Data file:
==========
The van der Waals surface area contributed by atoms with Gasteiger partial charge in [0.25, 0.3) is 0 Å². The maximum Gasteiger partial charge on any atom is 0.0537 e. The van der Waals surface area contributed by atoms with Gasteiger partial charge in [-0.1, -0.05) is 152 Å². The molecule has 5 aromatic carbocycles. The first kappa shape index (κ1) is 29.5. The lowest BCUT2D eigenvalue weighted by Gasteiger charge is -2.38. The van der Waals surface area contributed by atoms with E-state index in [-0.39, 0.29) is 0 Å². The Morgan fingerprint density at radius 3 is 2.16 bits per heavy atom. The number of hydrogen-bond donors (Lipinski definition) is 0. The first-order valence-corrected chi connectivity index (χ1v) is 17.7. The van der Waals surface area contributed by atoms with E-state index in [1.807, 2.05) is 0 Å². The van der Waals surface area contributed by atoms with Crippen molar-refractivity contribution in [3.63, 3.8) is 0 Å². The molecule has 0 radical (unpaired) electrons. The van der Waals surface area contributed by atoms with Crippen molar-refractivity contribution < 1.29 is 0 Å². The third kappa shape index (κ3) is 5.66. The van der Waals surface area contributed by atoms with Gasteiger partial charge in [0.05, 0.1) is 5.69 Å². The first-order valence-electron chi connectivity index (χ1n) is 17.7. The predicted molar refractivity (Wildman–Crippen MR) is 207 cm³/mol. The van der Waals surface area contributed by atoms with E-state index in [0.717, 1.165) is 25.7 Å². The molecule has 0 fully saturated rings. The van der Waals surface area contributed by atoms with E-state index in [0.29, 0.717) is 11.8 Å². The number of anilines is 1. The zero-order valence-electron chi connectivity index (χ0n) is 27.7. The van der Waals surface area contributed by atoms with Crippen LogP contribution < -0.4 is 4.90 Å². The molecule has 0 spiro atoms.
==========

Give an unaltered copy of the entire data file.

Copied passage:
The van der Waals surface area contributed by atoms with Gasteiger partial charge in [0.25, 0.3) is 0 Å². The maximum Gasteiger partial charge on any atom is 0.0537 e. The van der Waals surface area contributed by atoms with Gasteiger partial charge in [-0.1, -0.05) is 152 Å². The molecule has 5 aromatic carbocycles. The first kappa shape index (κ1) is 29.5. The lowest BCUT2D eigenvalue weighted by Gasteiger charge is -2.38. The van der Waals surface area contributed by atoms with E-state index in [-0.39, 0.29) is 0 Å². The Morgan fingerprint density at radius 3 is 2.16 bits per heavy atom. The number of hydrogen-bond donors (Lipinski definition) is 0. The first-order valence-corrected chi connectivity index (χ1v) is 17.7. The van der Waals surface area contributed by atoms with E-state index in [1.807, 2.05) is 0 Å². The van der Waals surface area contributed by atoms with Crippen molar-refractivity contribution in [3.63, 3.8) is 0 Å². The molecule has 0 radical (unpaired) electrons. The van der Waals surface area contributed by atoms with Crippen molar-refractivity contribution < 1.29 is 0 Å². The third kappa shape index (κ3) is 5.66. The van der Waals surface area contributed by atoms with Gasteiger partial charge in [0.05, 0.1) is 5.69 Å². The first-order valence-electron chi connectivity index (χ1n) is 17.7. The predicted molar refractivity (Wildman–Crippen MR) is 207 cm³/mol. The van der Waals surface area contributed by atoms with E-state index in [0.717, 1.165) is 25.7 Å². The molecule has 0 fully saturated rings. The van der Waals surface area contributed by atoms with E-state index in [0.29, 0.717) is 11.8 Å². The number of anilines is 1. The zero-order valence-electron chi connectivity index (χ0n) is 27.7. The van der Waals surface area contributed by atoms with Crippen LogP contribution < -0.4 is 4.90 Å². The molecule has 0 spiro atoms.